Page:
The innovative development was proposed by researchers Manuel Zahn and Armagan Ahmad Khan from the Technical University of Munich in Germany. They invented 3D cameras with haptic feedback bandages that allow them to see in complete darkness.
It is difficult for people with visual impairments to navigate in the surrounding space. The most popular tool that helps them is the cane. It allows you to detect objects in close proximity, but it cannot determine the presence of distant obstacles.
The new device uses multiple infrared cameras inserted into 3D-printed glasses. They allow you to capture a stereoscopic image, which artificial intelligence uses to create a three-dimensional map of the surrounding area. The use of infrared radiation allows the glasses to work even in complete darkness.
The armband includes 25 vibrating actuators to help users determine how close or far they are from an obstacle. The closer the user comes to the object, the more intense the device begins to vibrate.
The first test showed the effectiveness of the device in overcoming the planned obstacles at the level of 98%. Five participants were able to successfully complete the required route. After three passes, they showed even better results and began to move faster.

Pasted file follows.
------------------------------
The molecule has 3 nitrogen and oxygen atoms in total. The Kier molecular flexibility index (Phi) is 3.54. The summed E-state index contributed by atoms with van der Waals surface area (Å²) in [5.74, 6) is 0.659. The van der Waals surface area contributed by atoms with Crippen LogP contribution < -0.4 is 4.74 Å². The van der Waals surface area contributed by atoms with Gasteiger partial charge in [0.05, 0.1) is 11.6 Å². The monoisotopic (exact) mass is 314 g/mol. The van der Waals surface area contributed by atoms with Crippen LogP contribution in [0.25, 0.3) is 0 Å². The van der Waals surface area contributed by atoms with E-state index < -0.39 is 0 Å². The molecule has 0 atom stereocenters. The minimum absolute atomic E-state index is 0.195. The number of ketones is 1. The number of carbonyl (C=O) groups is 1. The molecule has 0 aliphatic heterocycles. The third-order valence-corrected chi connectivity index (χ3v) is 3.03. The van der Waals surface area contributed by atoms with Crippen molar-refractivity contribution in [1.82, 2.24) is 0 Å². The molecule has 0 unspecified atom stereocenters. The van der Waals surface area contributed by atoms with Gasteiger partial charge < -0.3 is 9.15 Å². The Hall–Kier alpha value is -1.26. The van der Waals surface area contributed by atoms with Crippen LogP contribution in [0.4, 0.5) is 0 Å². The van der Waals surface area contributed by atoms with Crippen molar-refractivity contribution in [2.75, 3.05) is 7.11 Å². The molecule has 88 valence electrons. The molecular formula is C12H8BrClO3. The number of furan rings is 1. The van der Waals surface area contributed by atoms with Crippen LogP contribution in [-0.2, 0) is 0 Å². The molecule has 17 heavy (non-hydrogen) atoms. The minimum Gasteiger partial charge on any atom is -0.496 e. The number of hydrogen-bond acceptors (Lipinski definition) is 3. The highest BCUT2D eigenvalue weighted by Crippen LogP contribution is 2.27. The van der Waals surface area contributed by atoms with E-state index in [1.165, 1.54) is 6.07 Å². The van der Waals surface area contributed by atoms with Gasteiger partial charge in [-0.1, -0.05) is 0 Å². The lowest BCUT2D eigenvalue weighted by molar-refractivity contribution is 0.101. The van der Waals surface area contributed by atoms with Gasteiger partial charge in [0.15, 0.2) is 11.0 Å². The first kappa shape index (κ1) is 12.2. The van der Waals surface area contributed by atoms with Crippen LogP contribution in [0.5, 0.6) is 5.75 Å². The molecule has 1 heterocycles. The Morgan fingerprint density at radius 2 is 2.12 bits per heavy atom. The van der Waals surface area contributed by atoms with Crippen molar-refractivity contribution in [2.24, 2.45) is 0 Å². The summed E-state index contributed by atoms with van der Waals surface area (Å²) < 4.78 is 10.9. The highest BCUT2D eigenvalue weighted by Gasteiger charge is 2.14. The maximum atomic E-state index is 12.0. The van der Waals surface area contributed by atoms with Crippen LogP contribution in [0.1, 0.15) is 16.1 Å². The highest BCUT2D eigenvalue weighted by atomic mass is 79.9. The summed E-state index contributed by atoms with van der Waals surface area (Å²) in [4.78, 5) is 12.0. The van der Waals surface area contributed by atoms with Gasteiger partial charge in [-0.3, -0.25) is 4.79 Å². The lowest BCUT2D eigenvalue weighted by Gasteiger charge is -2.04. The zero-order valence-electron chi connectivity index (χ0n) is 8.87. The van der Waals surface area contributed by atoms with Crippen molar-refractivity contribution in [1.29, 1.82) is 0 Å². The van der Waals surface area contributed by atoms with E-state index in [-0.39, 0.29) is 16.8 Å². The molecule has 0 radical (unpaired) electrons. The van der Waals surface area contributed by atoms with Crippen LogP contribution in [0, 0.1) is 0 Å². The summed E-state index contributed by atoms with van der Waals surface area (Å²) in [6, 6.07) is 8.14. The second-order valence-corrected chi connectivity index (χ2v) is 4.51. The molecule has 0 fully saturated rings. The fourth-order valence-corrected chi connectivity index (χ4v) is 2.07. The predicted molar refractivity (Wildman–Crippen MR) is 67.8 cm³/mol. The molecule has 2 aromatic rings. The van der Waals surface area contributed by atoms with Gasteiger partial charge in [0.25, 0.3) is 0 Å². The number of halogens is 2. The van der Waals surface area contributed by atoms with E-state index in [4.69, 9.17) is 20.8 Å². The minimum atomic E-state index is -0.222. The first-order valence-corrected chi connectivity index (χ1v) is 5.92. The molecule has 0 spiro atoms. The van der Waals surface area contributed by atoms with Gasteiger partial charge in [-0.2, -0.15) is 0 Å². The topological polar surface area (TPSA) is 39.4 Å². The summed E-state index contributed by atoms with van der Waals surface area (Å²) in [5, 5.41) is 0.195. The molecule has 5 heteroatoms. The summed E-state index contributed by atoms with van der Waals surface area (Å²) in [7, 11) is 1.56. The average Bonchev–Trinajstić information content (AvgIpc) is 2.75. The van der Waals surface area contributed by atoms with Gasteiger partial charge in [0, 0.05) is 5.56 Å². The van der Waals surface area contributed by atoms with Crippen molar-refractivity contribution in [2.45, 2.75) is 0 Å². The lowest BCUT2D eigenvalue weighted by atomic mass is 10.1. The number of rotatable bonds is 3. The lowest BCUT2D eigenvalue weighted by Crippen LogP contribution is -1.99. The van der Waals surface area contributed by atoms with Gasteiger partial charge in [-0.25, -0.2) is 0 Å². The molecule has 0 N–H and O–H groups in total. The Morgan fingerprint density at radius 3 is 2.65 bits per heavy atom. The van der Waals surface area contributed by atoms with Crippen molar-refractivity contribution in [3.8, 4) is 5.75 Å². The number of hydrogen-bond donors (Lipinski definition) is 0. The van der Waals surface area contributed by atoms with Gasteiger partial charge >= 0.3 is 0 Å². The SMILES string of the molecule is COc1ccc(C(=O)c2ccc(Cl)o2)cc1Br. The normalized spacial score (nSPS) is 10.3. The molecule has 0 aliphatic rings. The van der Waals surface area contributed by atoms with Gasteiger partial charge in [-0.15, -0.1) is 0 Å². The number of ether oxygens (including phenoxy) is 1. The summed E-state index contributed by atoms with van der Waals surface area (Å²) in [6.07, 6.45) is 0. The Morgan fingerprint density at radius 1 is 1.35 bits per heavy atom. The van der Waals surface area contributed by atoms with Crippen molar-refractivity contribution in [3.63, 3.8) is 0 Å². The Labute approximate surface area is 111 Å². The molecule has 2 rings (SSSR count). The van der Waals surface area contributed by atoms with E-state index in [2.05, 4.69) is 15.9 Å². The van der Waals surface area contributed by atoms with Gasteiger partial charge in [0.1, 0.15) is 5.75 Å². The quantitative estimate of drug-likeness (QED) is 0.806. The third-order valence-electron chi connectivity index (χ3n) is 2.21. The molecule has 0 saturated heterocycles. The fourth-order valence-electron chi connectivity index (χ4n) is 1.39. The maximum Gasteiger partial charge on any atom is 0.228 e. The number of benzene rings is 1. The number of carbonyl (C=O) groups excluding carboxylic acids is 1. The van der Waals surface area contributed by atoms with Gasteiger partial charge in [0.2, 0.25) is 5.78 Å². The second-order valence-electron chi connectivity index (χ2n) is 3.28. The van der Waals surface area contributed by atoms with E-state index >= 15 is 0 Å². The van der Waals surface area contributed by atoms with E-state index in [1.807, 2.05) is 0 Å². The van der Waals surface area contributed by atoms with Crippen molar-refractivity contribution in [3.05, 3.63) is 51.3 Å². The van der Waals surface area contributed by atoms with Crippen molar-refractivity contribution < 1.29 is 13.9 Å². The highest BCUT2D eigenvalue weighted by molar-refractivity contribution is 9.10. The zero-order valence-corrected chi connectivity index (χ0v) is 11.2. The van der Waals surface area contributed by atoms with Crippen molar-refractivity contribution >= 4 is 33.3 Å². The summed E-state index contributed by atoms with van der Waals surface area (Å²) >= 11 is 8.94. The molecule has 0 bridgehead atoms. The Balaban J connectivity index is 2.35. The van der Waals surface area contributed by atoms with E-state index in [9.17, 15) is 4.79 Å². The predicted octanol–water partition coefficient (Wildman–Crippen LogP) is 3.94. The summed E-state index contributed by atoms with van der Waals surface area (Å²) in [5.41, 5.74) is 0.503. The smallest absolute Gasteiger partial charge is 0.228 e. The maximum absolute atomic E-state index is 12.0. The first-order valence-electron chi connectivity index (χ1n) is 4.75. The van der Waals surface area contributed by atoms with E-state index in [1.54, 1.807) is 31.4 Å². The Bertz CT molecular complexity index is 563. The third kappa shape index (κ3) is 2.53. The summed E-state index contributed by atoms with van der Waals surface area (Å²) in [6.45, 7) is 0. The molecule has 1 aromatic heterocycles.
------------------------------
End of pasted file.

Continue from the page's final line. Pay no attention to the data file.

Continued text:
As a guide, scientists used the Microsoft Kinect system, a camera for Xbox consoles that was responsible for recognizing the movements of players. The developers promise that their camera and device in the assembly will be much smaller and cheaper than the solution of the Redmond company.
It is not yet known when the invention may appear on the market, but the new technology is of great interest because, unlike many analogs, it does not use headphones and does not block the user’s other senses.